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The Spokesman-Review Newspaper

The Spokesman-Review Newspaper The Spokesman-Review

Spokane, Washington  Est. May 19, 1883
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July 1 start date sought for Montana crime victim rights law

The American Civil Liberties Union of Montana and representatives of city and county governments on Friday asked the state Supreme Court to declare that a voter-passed initiative establishing crime victims’ rights should not go into effect until July 1.

Bill would allow law officers to testify for victims without a supporter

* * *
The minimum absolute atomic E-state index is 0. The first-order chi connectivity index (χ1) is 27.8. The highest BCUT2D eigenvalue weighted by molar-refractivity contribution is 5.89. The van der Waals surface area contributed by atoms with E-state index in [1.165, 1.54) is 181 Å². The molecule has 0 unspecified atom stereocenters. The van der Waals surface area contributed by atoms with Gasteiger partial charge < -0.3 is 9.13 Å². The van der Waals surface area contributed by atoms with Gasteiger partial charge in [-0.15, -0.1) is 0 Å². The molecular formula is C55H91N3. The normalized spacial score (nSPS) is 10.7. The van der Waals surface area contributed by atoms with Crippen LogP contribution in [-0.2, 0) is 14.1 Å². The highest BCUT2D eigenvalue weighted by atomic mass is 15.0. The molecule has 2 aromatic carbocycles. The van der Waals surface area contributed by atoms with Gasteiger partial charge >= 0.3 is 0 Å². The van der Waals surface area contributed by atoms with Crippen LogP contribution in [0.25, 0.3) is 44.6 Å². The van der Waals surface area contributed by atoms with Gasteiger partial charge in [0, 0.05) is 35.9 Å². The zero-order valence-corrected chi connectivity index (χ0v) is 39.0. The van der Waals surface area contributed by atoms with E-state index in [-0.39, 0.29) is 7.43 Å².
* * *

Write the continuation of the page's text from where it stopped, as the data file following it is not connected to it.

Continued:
OLYMPIA – By the time Arlene Roberts’ killer came up for sentencing, the 80-year-old woman had been dead for more than three decades, and no friends or relatives were left to speak for her in a right Washington guarantees to victims and their families. So King County sheriff’s Detective Scott Tompkins, who cracked the “cold case” in 2010 by tracking a fingerprint left at the scene to Ronald Wayne MacDonald, spoke. He argued that MacDonald, who accepted a plea bargain to second-degree manslaughter to avoid a trial on first-degree murder, should get a stiffer sentence than the agreement stated. Roberts was strangled with a blouse and a hairnet, and died “a horrific death,” he said, producing photos from the crime scene in the elderly widow’s trailer.